Alhough written by filmmaker-comedian Albert Brooks, the events of his near-futuristic novel “Twenty Thirty: The Real Story of What Happens to America” are pretty dire: Los Angeles gets hit by a cataclysmic earthquake, and the country’s credit is so bad that the president of the United States is forced to cut a deal whereby the Chinese rebuild L.A. in exchange for half-ownership of the city.

Meanwhile, on the good news-bad news front, cancer has been cured. Except that now seniors are the target of animosity from splinter groups of the young who are increasingly resentful that “the olds” are living longer, healthier lives and hogging the future.

Brooks himself is approaching full Social Security eligibility, which may explain why his imagination runs to an image of a lonely retiree living in 2030 with his remarkably lifelike robot Lola (she is 6 feet tall and Latino; for the record, Brooks is married and the father of two).

The 80-year-old widower, Brad Miller, loses his condo in the big L.A. quake, and there isn’t much of a safety net, for him or Lola. He ends up in a refugee camp at the Rose Bowl, and ultimately on a cruise ship that doubles as a retirement home, leaving port only occasionally and becoming the target of a terrorist plot by a cell of fed-up young folk.

That story alone is satirical and sad, and could fill a novel about the implications of a ballooning national debt and America’s slippage as a nation able to take care of its own. But Brooks is trying to write a page-turner here, with a disaster-movie-sized cast of characters.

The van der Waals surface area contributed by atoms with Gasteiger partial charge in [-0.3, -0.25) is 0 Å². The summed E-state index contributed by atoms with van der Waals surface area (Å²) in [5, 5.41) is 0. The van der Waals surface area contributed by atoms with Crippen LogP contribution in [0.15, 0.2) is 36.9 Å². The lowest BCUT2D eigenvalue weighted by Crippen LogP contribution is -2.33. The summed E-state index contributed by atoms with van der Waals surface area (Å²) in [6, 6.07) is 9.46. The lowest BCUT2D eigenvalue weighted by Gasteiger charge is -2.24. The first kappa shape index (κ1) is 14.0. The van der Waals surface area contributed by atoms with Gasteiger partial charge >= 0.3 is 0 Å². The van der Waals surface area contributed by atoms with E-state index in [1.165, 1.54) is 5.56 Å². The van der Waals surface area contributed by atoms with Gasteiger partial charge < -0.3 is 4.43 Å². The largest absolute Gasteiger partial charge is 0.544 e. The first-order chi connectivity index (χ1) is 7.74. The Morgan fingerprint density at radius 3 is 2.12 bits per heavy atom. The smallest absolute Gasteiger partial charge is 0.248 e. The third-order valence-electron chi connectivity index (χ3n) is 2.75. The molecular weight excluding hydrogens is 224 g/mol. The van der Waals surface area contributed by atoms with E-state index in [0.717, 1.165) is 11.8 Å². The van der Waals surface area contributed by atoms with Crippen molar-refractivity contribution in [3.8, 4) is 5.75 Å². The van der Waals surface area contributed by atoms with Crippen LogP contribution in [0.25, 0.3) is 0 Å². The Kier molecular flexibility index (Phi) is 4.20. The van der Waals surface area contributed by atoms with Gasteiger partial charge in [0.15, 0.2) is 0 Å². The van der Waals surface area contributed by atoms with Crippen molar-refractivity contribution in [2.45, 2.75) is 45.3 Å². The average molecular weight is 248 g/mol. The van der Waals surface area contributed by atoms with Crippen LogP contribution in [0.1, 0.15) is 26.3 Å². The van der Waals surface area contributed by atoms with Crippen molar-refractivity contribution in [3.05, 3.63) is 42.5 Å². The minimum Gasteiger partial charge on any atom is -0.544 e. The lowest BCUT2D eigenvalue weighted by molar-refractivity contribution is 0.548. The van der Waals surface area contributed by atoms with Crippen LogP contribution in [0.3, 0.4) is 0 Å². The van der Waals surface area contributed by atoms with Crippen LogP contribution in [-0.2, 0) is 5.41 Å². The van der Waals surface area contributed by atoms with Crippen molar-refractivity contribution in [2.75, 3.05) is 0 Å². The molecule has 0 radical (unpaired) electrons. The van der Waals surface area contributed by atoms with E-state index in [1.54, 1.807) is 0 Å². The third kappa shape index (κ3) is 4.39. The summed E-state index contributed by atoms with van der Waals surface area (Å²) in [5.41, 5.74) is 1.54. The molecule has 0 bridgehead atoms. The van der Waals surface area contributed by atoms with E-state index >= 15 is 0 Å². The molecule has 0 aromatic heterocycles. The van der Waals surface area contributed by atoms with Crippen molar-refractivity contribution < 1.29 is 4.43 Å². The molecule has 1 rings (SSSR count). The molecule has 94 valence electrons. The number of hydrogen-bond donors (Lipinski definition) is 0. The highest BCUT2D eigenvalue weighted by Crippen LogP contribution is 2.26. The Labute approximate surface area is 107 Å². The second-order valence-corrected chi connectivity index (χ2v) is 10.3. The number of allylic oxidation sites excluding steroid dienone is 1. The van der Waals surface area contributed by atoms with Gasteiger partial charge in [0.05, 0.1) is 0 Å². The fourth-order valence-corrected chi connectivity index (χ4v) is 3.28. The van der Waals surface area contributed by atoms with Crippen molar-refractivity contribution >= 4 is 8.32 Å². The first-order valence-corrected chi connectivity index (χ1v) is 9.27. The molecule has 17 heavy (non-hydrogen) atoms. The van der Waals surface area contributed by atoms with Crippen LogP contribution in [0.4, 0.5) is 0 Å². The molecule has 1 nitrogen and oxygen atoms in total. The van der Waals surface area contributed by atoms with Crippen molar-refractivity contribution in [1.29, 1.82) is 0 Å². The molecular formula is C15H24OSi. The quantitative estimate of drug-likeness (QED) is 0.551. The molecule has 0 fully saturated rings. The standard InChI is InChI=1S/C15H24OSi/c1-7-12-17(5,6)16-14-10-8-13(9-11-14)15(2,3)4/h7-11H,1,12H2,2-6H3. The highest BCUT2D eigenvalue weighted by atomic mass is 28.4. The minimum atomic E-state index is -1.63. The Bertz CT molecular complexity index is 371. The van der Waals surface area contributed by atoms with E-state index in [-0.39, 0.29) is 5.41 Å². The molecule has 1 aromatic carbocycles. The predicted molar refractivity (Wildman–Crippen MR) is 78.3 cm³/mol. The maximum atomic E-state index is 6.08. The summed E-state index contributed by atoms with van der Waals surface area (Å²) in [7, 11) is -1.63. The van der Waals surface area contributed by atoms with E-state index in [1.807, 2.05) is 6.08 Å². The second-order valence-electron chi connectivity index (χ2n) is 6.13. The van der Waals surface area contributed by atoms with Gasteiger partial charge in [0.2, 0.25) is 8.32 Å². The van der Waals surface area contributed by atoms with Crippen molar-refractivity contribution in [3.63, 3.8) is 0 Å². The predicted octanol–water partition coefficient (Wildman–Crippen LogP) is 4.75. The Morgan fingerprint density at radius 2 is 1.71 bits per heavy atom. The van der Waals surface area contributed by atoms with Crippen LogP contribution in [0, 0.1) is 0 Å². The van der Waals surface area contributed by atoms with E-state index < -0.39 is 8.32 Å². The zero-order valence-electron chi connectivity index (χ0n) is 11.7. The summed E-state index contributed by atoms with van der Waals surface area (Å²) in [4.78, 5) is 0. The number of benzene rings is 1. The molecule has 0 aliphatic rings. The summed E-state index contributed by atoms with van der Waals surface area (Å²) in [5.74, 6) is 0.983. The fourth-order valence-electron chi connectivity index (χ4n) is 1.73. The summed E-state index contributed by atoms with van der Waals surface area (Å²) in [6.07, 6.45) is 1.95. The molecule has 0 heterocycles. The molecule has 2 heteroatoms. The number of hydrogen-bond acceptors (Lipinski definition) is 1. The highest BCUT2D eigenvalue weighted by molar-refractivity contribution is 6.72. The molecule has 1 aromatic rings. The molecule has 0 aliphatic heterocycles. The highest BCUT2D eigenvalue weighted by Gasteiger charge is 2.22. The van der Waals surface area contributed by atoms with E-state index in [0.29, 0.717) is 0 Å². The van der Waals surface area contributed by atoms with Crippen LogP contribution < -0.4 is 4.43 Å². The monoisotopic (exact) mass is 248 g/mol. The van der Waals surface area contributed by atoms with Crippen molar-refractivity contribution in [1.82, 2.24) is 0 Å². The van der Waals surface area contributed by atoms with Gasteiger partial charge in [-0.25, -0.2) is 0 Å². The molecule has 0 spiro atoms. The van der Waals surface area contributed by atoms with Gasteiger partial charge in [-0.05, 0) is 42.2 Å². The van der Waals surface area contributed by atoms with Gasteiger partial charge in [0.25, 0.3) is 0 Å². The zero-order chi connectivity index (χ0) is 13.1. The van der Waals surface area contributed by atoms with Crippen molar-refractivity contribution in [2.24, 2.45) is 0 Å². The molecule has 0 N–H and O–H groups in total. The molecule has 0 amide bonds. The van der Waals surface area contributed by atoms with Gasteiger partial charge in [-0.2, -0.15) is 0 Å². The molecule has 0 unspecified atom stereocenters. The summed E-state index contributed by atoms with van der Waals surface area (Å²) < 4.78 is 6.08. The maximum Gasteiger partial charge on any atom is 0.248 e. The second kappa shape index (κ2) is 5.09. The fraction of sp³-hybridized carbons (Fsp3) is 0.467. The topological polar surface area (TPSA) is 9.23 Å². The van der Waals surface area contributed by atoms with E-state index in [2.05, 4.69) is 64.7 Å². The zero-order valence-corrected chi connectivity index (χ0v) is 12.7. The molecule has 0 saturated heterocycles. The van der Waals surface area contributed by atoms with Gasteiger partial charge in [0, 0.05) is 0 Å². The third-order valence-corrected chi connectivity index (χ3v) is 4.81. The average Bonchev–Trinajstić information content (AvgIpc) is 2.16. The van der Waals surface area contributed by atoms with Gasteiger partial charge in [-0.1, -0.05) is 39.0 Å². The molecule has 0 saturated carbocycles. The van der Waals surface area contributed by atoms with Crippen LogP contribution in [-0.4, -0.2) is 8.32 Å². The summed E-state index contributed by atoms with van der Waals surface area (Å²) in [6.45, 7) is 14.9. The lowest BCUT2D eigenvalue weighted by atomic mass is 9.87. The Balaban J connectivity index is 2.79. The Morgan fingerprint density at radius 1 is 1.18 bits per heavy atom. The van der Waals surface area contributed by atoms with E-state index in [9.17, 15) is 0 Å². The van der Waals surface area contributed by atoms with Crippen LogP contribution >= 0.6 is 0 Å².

Brooks’ real name is actually Albert Einstein.  No shit.  Like his namesake, Brooks is a pretty smart cookie.  I bet this book is worth a read.

Shades of Grey by Jasper FForde.   Yes, I realize that I used the British variant of “gray” and that I put two “f’s” in Fforde’s last name.

I am currently reading this novel.  It takes place in a land called Chromatacia, which is obviously post-apocalyptic Great Britain.  It takes place at least 500 years in the future.  Something happened (presumably nuclear holocaust) to wipe out or severely impair peoples’ sense of color perception.  In this manner, Fforde is able to construct his own particular brand of dystopian society.

The UK’s Guardian had this to say about the book:

Shades of Grey is set in a post-catastrophe world that is rule-bound, respectable and very 1950s-English (characters refer to the calamity, nicely, as “the Something that Happened”). The high-concept part is that colour works differently in this world. Different people can see different colours, and these perceptual biases have resulted in rigid social hierarchies: greens rank higher than reds; colours higher than the despised “greys”. For reasons not made clear, natural colours are waning from the world, and artificial colour is mined from pre-catastrophe relics, and synthesised to add colour to towns and gardens. Colour is not only a valuable commodity, it’s a medicine. It is also an intoxicant. Staring intently at certain shades of green – “chasing the frog”, as it is called – is the equivalent of taking drugs. And, as with drugs, overdosing can have deadly side-effects.

Of the four featured novels, Shades of Grey may be the only true science fiction work.  Thus, it may appeal more or less to you readers, depending on your tastes.

Right now, I’m about to end this post so that I can pick up the book and continue reading from page 65 where I left off.

I’ll let you know how it comes out.

— The Major